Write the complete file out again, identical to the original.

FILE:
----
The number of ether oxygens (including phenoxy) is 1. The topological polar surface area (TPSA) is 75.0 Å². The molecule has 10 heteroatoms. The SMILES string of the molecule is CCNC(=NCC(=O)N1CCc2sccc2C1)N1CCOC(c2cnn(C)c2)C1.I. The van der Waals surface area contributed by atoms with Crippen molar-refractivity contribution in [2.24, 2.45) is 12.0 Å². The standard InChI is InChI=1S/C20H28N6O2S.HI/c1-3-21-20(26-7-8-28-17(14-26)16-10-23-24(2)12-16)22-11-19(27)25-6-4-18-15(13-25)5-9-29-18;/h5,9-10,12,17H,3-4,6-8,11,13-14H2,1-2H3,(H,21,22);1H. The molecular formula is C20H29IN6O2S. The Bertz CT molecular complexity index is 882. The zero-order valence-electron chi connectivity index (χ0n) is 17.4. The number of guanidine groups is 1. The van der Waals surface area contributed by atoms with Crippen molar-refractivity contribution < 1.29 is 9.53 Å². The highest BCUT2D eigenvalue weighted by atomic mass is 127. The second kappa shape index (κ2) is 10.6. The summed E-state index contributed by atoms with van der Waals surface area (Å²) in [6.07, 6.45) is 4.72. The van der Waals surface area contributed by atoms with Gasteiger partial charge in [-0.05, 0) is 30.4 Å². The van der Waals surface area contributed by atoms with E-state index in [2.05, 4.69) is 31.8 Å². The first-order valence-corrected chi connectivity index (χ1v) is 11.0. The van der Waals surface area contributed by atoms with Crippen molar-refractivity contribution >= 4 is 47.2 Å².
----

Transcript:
The number of ether oxygens (including phenoxy) is 1. The topological polar surface area (TPSA) is 75.0 Å². The molecule has 10 heteroatoms. The SMILES string of the molecule is CCNC(=NCC(=O)N1CCc2sccc2C1)N1CCOC(c2cnn(C)c2)C1.I. The van der Waals surface area contributed by atoms with Crippen molar-refractivity contribution in [2.24, 2.45) is 12.0 Å². The standard InChI is InChI=1S/C20H28N6O2S.HI/c1-3-21-20(26-7-8-28-17(14-26)16-10-23-24(2)12-16)22-11-19(27)25-6-4-18-15(13-25)5-9-29-18;/h5,9-10,12,17H,3-4,6-8,11,13-14H2,1-2H3,(H,21,22);1H. The molecular formula is C20H29IN6O2S. The Bertz CT molecular complexity index is 882. The zero-order valence-electron chi connectivity index (χ0n) is 17.4. The number of guanidine groups is 1. The van der Waals surface area contributed by atoms with Crippen molar-refractivity contribution < 1.29 is 9.53 Å². The highest BCUT2D eigenvalue weighted by atomic mass is 127. The second kappa shape index (κ2) is 10.6. The summed E-state index contributed by atoms with van der Waals surface area (Å²) in [6.07, 6.45) is 4.72. The van der Waals surface area contributed by atoms with Gasteiger partial charge in [-0.05, 0) is 30.4 Å². The van der Waals surface area contributed by atoms with E-state index in [2.05, 4.69) is 31.8 Å². The first-order valence-corrected chi connectivity index (χ1v) is 11.0. The van der Waals surface area contributed by atoms with Crippen molar-refractivity contribution >= 4 is 47.2 Å².